(Redirected from WILLIAM OF AUVERGNE.)

French scholastic; bishop of Paris from 1228 to 1249. He was one of the originators of Christian scholasticism in the thirteenth century. In his writings he displayed an extensive knowledge of Hebrew literature; and, although he never cites Maimonides by name, he was on many occasions influenced by the "Moreh Nebukim." Thus the anonymous Hebrew philosopher cited by Guillaume on the superiority of the matter of heavenly bodies ("De Universo," I., part i., ch. iii., p. 631) is none other than Maimonides (l.c. II., ch. xxvi.).

Dependence on Maimonides and Gabirol.

Maimonides' work was frequently utilized by Guillaume, especially in the first part of his "De Legibus." He follows Maimonides' theories on the symbolism of the sacrifice worship and the rational motivation of the Biblical commandments ("De Legibus," xvi. 46; comp. "Moreh Nebukim," iii., ch. xxxi.). Starting with Deut. iv. 6, Guillaume, like Maimonides, concludes that, besides their exoteric sense, the precepts have an esoteric meaning (ib.). The numerous commandments were intended to divert the Israelites from certain ideas and customs which were in vogue among the idolatrous nations, especially from the teachings of the Sabeans (l.c. i. 24; comp. "Moreh Nebukim," iii. 388). Guillaume combats Maimonides' view that the sacrifice was to be considered only as a concession to the ideas of antiquity; but he accepts this view with regard to some prescriptions concerning the sacrifices (l.c. vii. 38; comp. "Moreh Nebukim," iii. 365).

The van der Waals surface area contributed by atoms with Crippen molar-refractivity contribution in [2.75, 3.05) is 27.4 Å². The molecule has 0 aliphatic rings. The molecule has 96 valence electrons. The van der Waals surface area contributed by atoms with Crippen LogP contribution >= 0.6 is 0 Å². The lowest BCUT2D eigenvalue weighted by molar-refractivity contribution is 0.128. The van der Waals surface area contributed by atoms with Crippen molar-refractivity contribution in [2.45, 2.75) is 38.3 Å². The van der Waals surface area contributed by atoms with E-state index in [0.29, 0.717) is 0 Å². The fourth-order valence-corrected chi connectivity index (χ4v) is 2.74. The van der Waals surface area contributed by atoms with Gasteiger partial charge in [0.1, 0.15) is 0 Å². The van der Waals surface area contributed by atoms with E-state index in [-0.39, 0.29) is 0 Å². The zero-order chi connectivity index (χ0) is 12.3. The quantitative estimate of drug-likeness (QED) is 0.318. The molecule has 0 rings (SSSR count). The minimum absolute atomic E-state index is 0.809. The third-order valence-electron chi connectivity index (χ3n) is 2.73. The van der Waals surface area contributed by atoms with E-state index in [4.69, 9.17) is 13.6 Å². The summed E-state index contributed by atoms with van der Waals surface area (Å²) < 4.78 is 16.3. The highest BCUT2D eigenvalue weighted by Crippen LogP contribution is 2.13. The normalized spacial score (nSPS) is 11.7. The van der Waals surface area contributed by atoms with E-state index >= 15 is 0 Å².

The Jewish philosopher whom Guillaume revered most highly was Solomon ibn Gabirol, whose "Fons Vitæ" he often cited under the title "Fons Sapientiæ." Gabirol, who was known to Guillaume by the name "Avicebron," was believed by him to have been a Christian who lived in an Islamic country. Guillaume was much impressed by Gabirol's theory of the will, which he considered to be the Christian "Logos." Thus, although he combated Avicenna's theory of emanation on the ground that God would not be the immediate cause of all created beings, he did not object to that of Gabirol which leads to the same result ("De Universo," I., part i., ch. xxvi.). Even when he deems it necessary to combat Gabirol's views, he does it without mentioning his name; e.g., when he objects to the theory that there are no immaterial substances, or that even the intellectual substances consist of matter and form (ib. II., part ii., ch. vii., p. 850).

Guillaume's attitude toward the Jews was far from benevolent. During his bishopric and through his personal influence the Talmud was burned in Paris (1242). Nor did he spare the Jews in his writings. For him, the omission in the Bible of certain very important dogmas, such as the creation of angels, the immortality of the soul, etc., was due to the narrowness of the intellectual perception of the Jews and to their moral depravity.

Guillaume distinguishes three periods in the intellectual development of the Jews: (1) the Biblical period, when the Jewish nation contented itself with the Bible; (2) the Talmudic and Midrashic, which he calls "the period of the fables"; and (3) the period of the philosophers (ib. I., part iii., ch. xxxi., p. 805, col. 2).

  • N. Valois, Guillaume d'Auvergne, Evêque de Paris, Sa Vie et Ses Œuvres, p. 238, note 1. Paris, 1880;
  • Baumgartner, Die Erkenntnisslehre des Wilhelm von Auvergne, p. 100, Münster, 1893;
  • J. Guttmann, Die Scholastik des Dreizehnten Jahrhunderts in Ihren Bezichungen zum Judenthum und zur Jüdischen Literatur, p. 13, Breslau, 1902.
G. I. Br.
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